10. NoSleep4Sam says

    I think a “Pick a Disability Day” would actually be a great idea. That doesn’t help the argument against this.
    I know in the Physical Therapy program several of my friends graduated from they were required to log so many hours in a wheelchair. It really made them understand “the other” and be more compassionate.

  11. says

    I agree with Prof Nemecek.

    I’m Intersexed, but Transsexual is close enough. I’m very, very glad that no such event was held at my HS.

    A bit like giving an alcoholic just one little drink…. I would have been unable to stop, and in those days, the “therapy” was electroshock and lobotomy.

    These days, all too often it’s just a bullet from a bigot. It’s just too dangerous.

    There’s also the whole disrespect thing too, but YMMV on that. In a school that’s going in the right direction already, it may be helpful. But in most, the opposite.

    I’d listen to the prof. If anyone should be able to judge, it’s her.

  12. says

    I think “Opposite Gender Days” are well-intentioned, but they ultimately promote ignorance. They’re just another way of reinforcing the fiction that gender is binary; it is not binary. There are (at least) three human genders. Transgender is as valid as male or female.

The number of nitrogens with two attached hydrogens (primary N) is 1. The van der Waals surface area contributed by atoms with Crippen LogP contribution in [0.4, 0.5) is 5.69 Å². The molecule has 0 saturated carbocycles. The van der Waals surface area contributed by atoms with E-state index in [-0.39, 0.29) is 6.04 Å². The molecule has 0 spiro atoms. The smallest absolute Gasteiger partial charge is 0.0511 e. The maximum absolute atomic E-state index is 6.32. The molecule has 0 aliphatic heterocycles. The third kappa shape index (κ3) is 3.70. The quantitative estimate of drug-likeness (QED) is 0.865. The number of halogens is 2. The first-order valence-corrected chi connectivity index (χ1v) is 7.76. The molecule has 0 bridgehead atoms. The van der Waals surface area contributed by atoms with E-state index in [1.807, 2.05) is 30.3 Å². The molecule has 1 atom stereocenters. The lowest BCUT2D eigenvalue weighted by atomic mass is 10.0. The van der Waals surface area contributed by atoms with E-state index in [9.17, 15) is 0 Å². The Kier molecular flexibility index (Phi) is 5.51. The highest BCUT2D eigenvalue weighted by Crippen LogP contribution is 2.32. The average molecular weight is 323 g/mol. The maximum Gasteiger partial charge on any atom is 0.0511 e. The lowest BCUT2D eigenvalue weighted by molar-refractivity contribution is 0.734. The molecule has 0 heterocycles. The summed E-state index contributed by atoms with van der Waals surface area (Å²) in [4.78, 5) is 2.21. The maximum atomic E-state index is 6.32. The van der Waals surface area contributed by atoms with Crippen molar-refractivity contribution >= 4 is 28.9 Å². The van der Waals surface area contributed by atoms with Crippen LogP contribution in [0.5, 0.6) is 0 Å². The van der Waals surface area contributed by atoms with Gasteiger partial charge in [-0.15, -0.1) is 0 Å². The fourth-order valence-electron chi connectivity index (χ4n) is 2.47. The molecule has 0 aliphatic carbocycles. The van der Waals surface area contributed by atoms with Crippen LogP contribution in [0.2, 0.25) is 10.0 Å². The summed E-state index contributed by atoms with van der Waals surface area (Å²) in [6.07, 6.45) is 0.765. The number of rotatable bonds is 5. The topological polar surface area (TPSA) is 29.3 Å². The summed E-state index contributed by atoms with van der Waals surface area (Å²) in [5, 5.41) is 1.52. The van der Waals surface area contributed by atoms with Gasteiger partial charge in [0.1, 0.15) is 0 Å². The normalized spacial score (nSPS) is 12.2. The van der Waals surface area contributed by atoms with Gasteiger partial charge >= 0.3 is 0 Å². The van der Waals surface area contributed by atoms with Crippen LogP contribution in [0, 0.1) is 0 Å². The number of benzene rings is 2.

Unfortunately, Julie Nemecek also promotes ignorance when she insists that Transgender status is a “medical condition”. The woman has serious unaddressed self-esteem issues; there is nothing disordered about being born Transgender! What’s disordered is the binary gender-fixated world that shuns people of blended gender and refuses to validate them. That prejudice is what needs to be treated, and as I stated in my controversial essay “Frankengender”, the disease of transphobia won’t be cured until it is.

    The stubborn refusal of so many Transfolk to accept themselves as natural and normal is like a stone wall holding back the Transgender movement. They haven’t yet come to the place that Lesbians and Gay men came to in the ’60s and ’70s, the realization that their identities were not and are not pathological. It’s necessary for them to do that. Consciousness wasn’t truly raised among the Black population until African-Americans realized that Black is beautiful. Why is there no “Trans is beautiful” movement? People like Ms. Nemecek desperately need one. I’m sick to death of female-born boys and male-born girls being fed a message that they’re abnormal. Nothing could be further from the truth!